There are two types of a 30-Day Notice to Vacate. The first is the written notice given by a tenant who intends to vacate a rented or leased property, and the second is the 30-day notice given to a tenant who is facing eviction. Laws on Notice to Vacate and eviction vary from state to state, so check with local authorities for specifics pertaining to an individual situation.
Generally, a tenant must give a written Notice to Vacate, or there is potential for the tenant to be held responsible for future rents or for an additional long-term lease in its entirety. This length of notice is usually 30 days, but it may vary.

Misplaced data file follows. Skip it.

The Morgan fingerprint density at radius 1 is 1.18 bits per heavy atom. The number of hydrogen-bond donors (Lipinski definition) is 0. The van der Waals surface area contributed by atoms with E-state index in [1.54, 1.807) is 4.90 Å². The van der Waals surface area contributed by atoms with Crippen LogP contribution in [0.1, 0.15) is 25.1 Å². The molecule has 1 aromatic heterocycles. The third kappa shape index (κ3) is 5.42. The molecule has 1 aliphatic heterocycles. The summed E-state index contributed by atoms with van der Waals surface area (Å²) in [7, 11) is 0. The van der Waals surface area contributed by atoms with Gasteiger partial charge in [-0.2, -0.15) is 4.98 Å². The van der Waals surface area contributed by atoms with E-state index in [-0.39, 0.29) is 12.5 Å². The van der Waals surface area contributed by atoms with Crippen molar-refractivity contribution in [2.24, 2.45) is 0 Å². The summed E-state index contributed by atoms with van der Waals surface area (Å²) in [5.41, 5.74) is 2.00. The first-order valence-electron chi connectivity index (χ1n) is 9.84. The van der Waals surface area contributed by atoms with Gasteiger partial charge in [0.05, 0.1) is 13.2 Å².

In most states, when a landlord seeks to evict a tenant, he must first give the tenant an opportunity to correct the default or to determine an alternative place of residence. This is accomplished by serving a Notice to Vacate. The notice details the number of days allowed to the tenant to pay the balance of the deficiency in rent or to leave the premises. A Notice to Vacate without cause can force the tenant out of the property for other reasons, such as foreclosure or sale.
If the tenant does not attempt to rectify the situation or vacate the property, the landlord is within his or her rights to initiate eviction proceedings in the local court system.